The baseball world will need some time to recover from the loss of Jose Fernandez. In a sport played on a diamond, Fernandez — killed in a boating accident early Sunday with two others — was a distinct jewel. He won 12 games and posted a 2.19 ERA in 2013 when he was named the National League’s Rookie of the Year. After missing much of the 2014 and 2015 seasons recovering from elbow surgery, Fernandez regained full command of his fearsome arsenal this year. His final season as the Miami Marlins’ ace will go into the books in bold face: 16-8 record, 2.86 ERA, and a franchise-record 253 strikeouts. ,p.In identifying the faces of baseball’s future, few were as prominent as Fernandez’. Mike Trout. Bryce Harper. Maybe Kris Bryant. Now that image will only bring sorrow, and the heavy wonder of what might have been.
Baseball has endured an inordinate number of tragedies like this over my lifetime. Angels outfielder Lyman Bostock was shot to death in 1978. The next year, Yankees catcher Thurman Munson — seemingly bound for the Hall of Fame — died in a small plane crash. Indians pitchers Steve Olin and Tim Crews died in a boat crash during spring training in 1993. Alcohol-related car accidents claimed the lives of Cardinal reliever Josh Hancock (2007), Angel pitcher Nick Adenhart (2009), and Cardinal outfielder — and former Memphis Redbird — Oscar Taveras (2014). Taveras and Fernandez were born within six weeks of each other in 1992. Baseball has been tragically cheated out of dozens of Fernandez-Taveras confrontations. What value do we put on the moments that never happen? (Cardinal pitcher Darryl Kile died at age 33 of a heart attack in a Chicago hotel room in 2002. It may have been “natural causes,” but it was just as sudden, just as shocking.)
Professional athletes who die young gain a form of immortality. How many people were murdered in 1978 but don’t get mentioned in a column of any kind 38 years later? The number of automobile fatalities remains staggeringly high, each one ruinous to connected families and friends. And there are boating accidents like the one that took Jose Fernandez. Is there a lesson to be taken about when, where, and how to go boating? When it’s safe to be behind the wheel of a car? I suppose this should be part of the deceased’s legacy. But the hole in the heart of baseball’s vast community is too deep, and the new absence too profound for any immediate shift in value structure.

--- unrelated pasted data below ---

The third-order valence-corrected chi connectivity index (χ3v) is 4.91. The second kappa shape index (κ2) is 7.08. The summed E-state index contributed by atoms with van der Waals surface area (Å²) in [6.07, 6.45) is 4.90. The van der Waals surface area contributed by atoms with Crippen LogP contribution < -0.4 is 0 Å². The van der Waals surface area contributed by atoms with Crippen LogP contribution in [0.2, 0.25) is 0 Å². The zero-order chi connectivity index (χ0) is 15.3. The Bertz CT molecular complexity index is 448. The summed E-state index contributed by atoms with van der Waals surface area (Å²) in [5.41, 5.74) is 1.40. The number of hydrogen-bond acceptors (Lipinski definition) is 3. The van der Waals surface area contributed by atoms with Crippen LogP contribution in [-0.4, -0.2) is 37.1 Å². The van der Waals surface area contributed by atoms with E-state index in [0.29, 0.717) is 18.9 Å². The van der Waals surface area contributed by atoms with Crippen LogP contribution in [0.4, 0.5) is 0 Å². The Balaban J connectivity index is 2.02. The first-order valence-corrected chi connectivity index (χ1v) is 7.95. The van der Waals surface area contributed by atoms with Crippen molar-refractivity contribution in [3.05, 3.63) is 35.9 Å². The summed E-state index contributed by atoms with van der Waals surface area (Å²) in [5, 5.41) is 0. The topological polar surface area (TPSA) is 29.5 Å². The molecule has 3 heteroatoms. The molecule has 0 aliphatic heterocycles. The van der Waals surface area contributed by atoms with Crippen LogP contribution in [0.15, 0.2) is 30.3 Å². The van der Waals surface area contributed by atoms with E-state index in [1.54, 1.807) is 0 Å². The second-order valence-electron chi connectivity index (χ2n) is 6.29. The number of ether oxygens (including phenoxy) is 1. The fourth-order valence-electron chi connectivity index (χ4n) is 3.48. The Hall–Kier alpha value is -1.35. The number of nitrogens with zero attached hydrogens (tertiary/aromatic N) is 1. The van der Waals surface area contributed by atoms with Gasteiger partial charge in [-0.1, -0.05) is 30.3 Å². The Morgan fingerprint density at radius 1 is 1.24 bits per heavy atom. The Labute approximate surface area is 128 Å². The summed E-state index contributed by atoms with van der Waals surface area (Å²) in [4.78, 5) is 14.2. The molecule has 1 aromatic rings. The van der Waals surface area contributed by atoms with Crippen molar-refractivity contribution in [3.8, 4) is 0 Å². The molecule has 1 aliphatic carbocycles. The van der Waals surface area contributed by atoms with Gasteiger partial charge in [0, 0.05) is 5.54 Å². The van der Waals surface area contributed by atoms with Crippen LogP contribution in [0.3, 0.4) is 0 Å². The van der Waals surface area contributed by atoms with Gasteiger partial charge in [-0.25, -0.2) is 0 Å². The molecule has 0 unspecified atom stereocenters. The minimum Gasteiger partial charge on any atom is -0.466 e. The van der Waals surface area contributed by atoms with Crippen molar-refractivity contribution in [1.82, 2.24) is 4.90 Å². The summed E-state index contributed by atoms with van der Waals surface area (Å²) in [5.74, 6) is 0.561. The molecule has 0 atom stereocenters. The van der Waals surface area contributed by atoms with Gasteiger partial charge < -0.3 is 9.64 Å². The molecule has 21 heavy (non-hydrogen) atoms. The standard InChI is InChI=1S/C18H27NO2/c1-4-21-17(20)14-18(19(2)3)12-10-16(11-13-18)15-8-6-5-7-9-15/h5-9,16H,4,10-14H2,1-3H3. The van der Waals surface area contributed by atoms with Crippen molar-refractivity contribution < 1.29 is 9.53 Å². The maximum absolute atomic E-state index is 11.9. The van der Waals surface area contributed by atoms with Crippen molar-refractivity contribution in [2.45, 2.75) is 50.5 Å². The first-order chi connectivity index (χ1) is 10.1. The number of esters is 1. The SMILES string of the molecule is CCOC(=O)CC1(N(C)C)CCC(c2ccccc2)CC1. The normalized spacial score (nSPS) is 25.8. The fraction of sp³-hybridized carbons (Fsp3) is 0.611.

Baseball will move on. The Marlins will surely retire Fernandez’s number 16 and stories of his sizzling fastball will keep his memory alive. In a few short months, a baby girl will be born and someday relish the stories of her father’s challenging defection from Cuba, his rise to fame and prominence as a major-league pitcher, and the boyish glee he took in playing a game most of us must leave behind as boys. But she’ll also feel the hole, the absence. The prayers we say today — and the pain that will linger beyond the baseball season — are for that little girl, and a dad taken too soon.
• My favorite image from last week’s Triple-A National Championship at AutoZone park came during the seventh-inning stretch when a large group of children from Richland Elementary School led the singing of “Take Me Out to the Ballgame” in right field. Most of those kids were at least threatening their bedtimes on a school night, and publicly. But they did so on a professional baseball field, future big-league stars merely a glance or shout away. It was glorious. I didn’t care if I ever got back.